Directed by Brea Grant.

 Starring Angela Bettis, Chloe Farnworth, David Arquette.

Horror comedy, US, 86 minutes.


Reviewed as part of the Arrow Video FrightFest: Digital Edition.


Brea Grant makes more steps to becoming a formidable creative force in the indie horror scene. After her recent heartfelt performance in Jeremy Gardner’s AFTER MIDNIGHT she shifts her focus over to writing and directing with the medical mayhem of 12 HOUR SHIFT. Angela Bettis, already a low-key icon in the horror genre, takes centre stage as an exhausted nurse forced to endure a double shift through the night that not only involves the usual staples of looking after patients but also having to deal with redneck relatives and organ trading.


As well as having to deal with the above issues Bettis’s character Mandy also has to deal with her substance abuse problem; crushing up whatever medication is near to hand so she can snort it to get through the night. It could be that such chemical assistance impairs whatever sense of judgment she has. How else to explain why she would go into business with her cousin, by marriage only as she is always quick to explain, with the scattered but quite lethal Regina. Played with an extremely convincing American accent by English actress Farnworth, Regina, with her blonde bimbo like appearance charges headlong into any situation with no regards to the consequences. Whether it is trading organs with the local low rent organised crime family, led by an underused Mick Foley, or donning scrubs in a poorly thought out attempt to protect her own skin. An act that only leads to more blood-soaked complications much to the anger of Mandy.


After neatly setting up her storyline Grant soon stuffs the film with even more characters and situations. Some of which are dealt with more satisfyingly than others. Patients arrive as soon as others are shuffled off this mortal coil, including an also underused David Arquette as a murderous prisoner needing treatment. Grant’s direction keeps events moving along at a speedy pace but her script has more characters than it knows what to do with at times. This sometimes leads to a lack of focus as characters come and go while Mandy’s attachment and seemingly out of place sympathy for one patient is perhaps too hurriedly explained away at too late a point in the film for the audience to properly get to grips with.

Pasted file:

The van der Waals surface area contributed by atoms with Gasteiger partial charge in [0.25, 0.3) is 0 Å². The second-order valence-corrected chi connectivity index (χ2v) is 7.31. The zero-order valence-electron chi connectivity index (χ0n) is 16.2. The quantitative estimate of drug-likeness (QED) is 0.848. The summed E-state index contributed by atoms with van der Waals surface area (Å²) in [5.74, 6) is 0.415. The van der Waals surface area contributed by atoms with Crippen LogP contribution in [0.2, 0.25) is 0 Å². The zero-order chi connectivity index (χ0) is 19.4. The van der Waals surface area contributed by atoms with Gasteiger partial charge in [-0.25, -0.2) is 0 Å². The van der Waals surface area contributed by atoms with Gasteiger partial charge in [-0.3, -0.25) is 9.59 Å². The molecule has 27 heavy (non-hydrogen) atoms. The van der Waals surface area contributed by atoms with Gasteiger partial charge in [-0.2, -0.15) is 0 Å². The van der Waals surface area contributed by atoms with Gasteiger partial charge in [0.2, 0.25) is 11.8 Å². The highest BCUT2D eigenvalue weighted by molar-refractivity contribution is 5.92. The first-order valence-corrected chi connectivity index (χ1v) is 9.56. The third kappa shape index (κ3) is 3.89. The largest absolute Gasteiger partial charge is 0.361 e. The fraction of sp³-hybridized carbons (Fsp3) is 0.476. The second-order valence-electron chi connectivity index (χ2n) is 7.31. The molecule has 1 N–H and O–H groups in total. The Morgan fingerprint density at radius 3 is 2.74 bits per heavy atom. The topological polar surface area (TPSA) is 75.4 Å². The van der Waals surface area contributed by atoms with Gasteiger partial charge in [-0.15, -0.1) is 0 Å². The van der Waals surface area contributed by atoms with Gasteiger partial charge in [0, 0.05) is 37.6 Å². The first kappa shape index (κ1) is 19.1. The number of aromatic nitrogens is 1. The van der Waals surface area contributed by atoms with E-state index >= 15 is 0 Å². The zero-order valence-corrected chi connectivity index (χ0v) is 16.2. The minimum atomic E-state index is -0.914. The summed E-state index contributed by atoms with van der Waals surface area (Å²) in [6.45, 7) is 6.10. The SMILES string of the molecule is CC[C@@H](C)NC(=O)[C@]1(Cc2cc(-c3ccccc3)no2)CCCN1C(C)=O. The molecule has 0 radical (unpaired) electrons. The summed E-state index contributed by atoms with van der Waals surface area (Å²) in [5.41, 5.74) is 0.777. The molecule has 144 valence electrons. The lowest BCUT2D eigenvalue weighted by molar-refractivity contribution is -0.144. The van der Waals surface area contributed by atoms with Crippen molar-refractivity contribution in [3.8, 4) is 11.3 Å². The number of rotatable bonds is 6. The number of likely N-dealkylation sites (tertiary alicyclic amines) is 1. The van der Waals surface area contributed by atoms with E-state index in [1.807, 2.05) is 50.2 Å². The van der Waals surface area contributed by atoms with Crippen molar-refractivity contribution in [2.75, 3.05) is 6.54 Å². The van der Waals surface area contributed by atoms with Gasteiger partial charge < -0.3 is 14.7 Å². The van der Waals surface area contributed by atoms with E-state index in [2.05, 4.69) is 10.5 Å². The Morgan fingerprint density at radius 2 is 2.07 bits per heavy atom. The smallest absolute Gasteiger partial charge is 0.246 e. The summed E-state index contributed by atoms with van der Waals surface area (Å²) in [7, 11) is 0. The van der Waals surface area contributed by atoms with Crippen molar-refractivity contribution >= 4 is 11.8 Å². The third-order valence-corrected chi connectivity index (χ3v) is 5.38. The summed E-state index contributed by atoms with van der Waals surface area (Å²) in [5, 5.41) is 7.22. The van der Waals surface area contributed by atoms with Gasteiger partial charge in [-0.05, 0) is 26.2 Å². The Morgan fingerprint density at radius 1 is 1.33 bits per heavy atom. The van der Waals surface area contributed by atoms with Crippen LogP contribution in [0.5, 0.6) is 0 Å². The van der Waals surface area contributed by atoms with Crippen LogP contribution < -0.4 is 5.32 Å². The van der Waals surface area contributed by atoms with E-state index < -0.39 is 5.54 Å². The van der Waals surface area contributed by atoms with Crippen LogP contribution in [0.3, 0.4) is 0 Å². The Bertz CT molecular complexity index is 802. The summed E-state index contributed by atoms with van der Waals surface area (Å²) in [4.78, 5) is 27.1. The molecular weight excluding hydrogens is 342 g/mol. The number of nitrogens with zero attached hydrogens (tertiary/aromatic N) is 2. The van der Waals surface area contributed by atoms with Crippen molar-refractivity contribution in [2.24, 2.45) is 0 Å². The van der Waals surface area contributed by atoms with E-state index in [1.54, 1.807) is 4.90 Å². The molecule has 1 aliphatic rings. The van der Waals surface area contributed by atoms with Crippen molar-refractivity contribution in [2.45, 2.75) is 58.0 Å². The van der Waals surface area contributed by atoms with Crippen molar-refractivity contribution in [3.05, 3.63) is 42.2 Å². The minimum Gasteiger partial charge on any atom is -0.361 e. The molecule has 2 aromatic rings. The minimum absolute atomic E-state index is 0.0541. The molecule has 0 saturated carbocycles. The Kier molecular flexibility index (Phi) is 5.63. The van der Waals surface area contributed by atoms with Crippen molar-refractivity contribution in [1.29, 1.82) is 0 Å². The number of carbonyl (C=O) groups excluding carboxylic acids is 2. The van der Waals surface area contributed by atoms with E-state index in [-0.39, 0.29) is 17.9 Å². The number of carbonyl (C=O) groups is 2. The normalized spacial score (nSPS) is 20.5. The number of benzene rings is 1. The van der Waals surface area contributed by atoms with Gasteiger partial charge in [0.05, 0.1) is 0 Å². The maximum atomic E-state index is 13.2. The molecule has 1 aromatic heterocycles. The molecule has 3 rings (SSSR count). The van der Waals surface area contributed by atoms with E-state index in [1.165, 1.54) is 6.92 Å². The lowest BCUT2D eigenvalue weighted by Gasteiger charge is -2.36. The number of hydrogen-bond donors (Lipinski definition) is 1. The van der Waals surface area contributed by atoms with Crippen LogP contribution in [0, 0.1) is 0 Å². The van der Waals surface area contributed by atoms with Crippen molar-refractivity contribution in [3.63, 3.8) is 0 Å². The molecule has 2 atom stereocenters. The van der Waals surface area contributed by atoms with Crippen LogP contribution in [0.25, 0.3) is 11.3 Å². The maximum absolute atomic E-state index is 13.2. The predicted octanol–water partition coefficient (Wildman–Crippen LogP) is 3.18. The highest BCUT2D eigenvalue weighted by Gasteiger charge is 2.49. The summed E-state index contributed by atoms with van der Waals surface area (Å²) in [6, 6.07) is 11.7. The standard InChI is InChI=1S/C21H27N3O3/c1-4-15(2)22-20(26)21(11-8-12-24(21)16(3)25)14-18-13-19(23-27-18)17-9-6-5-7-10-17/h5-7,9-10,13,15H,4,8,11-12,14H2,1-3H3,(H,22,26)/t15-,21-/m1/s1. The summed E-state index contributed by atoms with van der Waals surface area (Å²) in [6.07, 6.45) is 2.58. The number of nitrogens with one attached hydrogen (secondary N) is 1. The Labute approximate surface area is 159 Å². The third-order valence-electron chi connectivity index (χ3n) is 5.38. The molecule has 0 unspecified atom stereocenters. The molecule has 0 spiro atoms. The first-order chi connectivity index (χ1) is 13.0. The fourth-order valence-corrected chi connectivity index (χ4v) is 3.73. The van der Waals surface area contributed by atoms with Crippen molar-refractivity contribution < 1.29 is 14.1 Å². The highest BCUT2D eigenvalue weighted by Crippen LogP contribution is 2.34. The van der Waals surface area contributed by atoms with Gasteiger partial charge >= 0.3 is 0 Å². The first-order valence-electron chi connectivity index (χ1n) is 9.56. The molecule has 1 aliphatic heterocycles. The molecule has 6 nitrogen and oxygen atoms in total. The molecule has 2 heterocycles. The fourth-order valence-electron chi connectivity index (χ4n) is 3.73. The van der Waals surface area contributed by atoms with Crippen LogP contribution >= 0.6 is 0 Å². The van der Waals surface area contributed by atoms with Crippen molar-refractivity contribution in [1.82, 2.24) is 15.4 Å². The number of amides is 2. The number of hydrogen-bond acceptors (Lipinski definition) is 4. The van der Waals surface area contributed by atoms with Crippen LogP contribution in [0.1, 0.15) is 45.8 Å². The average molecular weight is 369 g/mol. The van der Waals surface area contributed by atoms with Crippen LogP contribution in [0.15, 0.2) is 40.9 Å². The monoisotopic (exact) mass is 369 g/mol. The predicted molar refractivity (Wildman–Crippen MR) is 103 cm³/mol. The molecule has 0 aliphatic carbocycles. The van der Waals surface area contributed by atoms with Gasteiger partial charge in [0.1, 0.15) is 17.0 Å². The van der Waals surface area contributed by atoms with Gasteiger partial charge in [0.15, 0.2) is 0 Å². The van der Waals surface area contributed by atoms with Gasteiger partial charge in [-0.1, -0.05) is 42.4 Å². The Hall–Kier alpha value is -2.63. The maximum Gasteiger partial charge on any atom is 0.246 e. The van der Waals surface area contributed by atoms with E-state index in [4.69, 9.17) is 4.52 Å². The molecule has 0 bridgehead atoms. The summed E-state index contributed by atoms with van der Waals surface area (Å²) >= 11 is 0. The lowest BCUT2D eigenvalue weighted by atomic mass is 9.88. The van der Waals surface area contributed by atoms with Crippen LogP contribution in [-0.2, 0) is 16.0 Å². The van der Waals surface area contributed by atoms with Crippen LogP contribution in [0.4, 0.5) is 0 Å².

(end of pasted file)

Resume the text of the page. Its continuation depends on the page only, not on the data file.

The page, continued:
These issues aside there is a lot to enjoy here and more that promises Grant to have just as interesting a career behind the camera as she has had in front of it. She knows how to keep the story moving along with its multiple moving parts and manages to get convincing and funny performances from her cast. Bettis, despite her questionable behaviour effortlessly gets the audience onside with her downtrodden heroine whilst in complete contrast Farnworth’s wide eyed and excitably homicidal cousin shows a keen aptitude for comedy.


Working with a low budget and limited locations Grant has delivered a horror comedy that has plenty to say about the state of the American healthcare system as well as delivering a bloody and over the top horror with shades of crime and family drama thrown in as well. Coming in at under an hour and a half she makes sure to get as much on the screen as it is possible to do so with the resources at hand. With a little more focus on the script in the future the results could be even more wildly entertaining and hopefully just as bloody.


Iain MacLeod.


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